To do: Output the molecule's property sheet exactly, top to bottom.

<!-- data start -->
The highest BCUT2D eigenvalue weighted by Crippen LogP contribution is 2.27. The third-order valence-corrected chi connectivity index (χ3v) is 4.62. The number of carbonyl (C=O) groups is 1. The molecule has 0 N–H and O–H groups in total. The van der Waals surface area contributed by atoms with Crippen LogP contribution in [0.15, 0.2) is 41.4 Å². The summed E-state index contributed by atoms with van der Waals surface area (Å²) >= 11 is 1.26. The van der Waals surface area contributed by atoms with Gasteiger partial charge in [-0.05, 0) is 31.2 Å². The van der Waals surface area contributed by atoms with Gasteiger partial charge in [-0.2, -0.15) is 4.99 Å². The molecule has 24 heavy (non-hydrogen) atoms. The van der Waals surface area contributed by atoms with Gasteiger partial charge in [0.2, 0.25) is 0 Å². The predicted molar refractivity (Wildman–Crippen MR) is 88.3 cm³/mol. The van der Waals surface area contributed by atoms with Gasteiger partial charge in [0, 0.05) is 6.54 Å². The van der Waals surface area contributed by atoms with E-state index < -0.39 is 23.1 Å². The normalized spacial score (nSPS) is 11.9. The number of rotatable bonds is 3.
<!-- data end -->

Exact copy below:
The highest BCUT2D eigenvalue weighted by Crippen LogP contribution is 2.27. The third-order valence-corrected chi connectivity index (χ3v) is 4.62. The number of carbonyl (C=O) groups is 1. The molecule has 0 N–H and O–H groups in total. The van der Waals surface area contributed by atoms with Crippen LogP contribution in [0.15, 0.2) is 41.4 Å². The summed E-state index contributed by atoms with van der Waals surface area (Å²) >= 11 is 1.26. The van der Waals surface area contributed by atoms with Gasteiger partial charge in [-0.05, 0) is 31.2 Å². The van der Waals surface area contributed by atoms with Gasteiger partial charge in [-0.2, -0.15) is 4.99 Å². The molecule has 24 heavy (non-hydrogen) atoms. The van der Waals surface area contributed by atoms with Gasteiger partial charge in [0.2, 0.25) is 0 Å². The predicted molar refractivity (Wildman–Crippen MR) is 88.3 cm³/mol. The van der Waals surface area contributed by atoms with Gasteiger partial charge in [0, 0.05) is 6.54 Å². The van der Waals surface area contributed by atoms with E-state index < -0.39 is 23.1 Å². The normalized spacial score (nSPS) is 11.9. The number of rotatable bonds is 3.